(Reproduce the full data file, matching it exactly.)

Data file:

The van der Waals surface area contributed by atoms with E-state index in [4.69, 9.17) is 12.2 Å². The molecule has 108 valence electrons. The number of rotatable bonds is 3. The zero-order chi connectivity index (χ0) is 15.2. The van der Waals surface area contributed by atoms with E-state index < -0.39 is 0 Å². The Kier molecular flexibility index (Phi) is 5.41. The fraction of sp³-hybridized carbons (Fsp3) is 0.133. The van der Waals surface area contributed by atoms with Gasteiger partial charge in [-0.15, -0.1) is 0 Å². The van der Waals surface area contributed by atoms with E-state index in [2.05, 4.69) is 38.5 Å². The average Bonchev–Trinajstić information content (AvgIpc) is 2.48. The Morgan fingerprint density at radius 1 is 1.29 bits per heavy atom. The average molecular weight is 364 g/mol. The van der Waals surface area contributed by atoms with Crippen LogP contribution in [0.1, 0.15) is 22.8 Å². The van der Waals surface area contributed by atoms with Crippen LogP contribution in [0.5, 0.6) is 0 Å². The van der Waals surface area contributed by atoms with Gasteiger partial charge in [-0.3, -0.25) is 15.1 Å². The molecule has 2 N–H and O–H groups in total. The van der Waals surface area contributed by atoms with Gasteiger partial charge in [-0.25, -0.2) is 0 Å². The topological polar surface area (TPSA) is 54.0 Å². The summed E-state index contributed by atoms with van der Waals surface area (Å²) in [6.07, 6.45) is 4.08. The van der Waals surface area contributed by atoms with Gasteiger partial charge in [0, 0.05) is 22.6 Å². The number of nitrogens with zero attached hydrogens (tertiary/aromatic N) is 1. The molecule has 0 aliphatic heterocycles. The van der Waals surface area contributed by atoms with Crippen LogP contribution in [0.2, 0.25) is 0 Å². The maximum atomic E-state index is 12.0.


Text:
The van der Waals surface area contributed by atoms with E-state index in [4.69, 9.17) is 12.2 Å². The molecule has 108 valence electrons. The number of rotatable bonds is 3. The zero-order chi connectivity index (χ0) is 15.2. The van der Waals surface area contributed by atoms with E-state index < -0.39 is 0 Å². The Kier molecular flexibility index (Phi) is 5.41. The fraction of sp³-hybridized carbons (Fsp3) is 0.133. The van der Waals surface area contributed by atoms with Gasteiger partial charge in [-0.15, -0.1) is 0 Å². The van der Waals surface area contributed by atoms with E-state index in [2.05, 4.69) is 38.5 Å². The average Bonchev–Trinajstić information content (AvgIpc) is 2.48. The Morgan fingerprint density at radius 1 is 1.29 bits per heavy atom. The average molecular weight is 364 g/mol. The van der Waals surface area contributed by atoms with Crippen LogP contribution in [0.1, 0.15) is 22.8 Å². The van der Waals surface area contributed by atoms with Crippen LogP contribution in [0.5, 0.6) is 0 Å². The van der Waals surface area contributed by atoms with Gasteiger partial charge in [-0.3, -0.25) is 15.1 Å². The molecule has 2 N–H and O–H groups in total. The van der Waals surface area contributed by atoms with Gasteiger partial charge in [-0.25, -0.2) is 0 Å². The topological polar surface area (TPSA) is 54.0 Å². The summed E-state index contributed by atoms with van der Waals surface area (Å²) in [6.07, 6.45) is 4.08. The van der Waals surface area contributed by atoms with Gasteiger partial charge in [0, 0.05) is 22.6 Å². The number of nitrogens with zero attached hydrogens (tertiary/aromatic N) is 1. The molecule has 0 aliphatic heterocycles. The van der Waals surface area contributed by atoms with Crippen LogP contribution in [0.2, 0.25) is 0 Å². The maximum atomic E-state index is 12.0.